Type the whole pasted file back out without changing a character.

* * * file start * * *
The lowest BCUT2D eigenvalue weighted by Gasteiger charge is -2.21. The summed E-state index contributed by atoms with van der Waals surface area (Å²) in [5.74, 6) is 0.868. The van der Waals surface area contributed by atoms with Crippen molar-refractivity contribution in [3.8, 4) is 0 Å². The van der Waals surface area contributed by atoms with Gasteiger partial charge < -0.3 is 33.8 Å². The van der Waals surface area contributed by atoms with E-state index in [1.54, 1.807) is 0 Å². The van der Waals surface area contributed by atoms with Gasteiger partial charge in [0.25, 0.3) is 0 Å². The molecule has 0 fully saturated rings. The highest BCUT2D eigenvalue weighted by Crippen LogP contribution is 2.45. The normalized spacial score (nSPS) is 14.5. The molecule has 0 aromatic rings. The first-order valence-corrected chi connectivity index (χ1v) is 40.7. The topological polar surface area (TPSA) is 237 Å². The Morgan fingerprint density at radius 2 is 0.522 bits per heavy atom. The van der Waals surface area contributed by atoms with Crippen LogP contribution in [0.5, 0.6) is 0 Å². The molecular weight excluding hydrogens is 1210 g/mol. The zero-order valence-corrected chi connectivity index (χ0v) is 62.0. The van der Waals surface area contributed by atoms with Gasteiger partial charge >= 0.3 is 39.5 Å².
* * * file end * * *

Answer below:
The lowest BCUT2D eigenvalue weighted by Gasteiger charge is -2.21. The summed E-state index contributed by atoms with van der Waals surface area (Å²) in [5.74, 6) is 0.868. The van der Waals surface area contributed by atoms with Crippen molar-refractivity contribution in [3.8, 4) is 0 Å². The van der Waals surface area contributed by atoms with Gasteiger partial charge < -0.3 is 33.8 Å². The van der Waals surface area contributed by atoms with E-state index in [1.54, 1.807) is 0 Å². The van der Waals surface area contributed by atoms with Gasteiger partial charge in [0.25, 0.3) is 0 Å². The molecule has 0 fully saturated rings. The highest BCUT2D eigenvalue weighted by Crippen LogP contribution is 2.45. The normalized spacial score (nSPS) is 14.5. The molecule has 0 aromatic rings. The first-order valence-corrected chi connectivity index (χ1v) is 40.7. The topological polar surface area (TPSA) is 237 Å². The Morgan fingerprint density at radius 2 is 0.522 bits per heavy atom. The van der Waals surface area contributed by atoms with Crippen LogP contribution in [0.5, 0.6) is 0 Å². The molecular weight excluding hydrogens is 1210 g/mol. The zero-order valence-corrected chi connectivity index (χ0v) is 62.0. The van der Waals surface area contributed by atoms with Gasteiger partial charge >= 0.3 is 39.5 Å².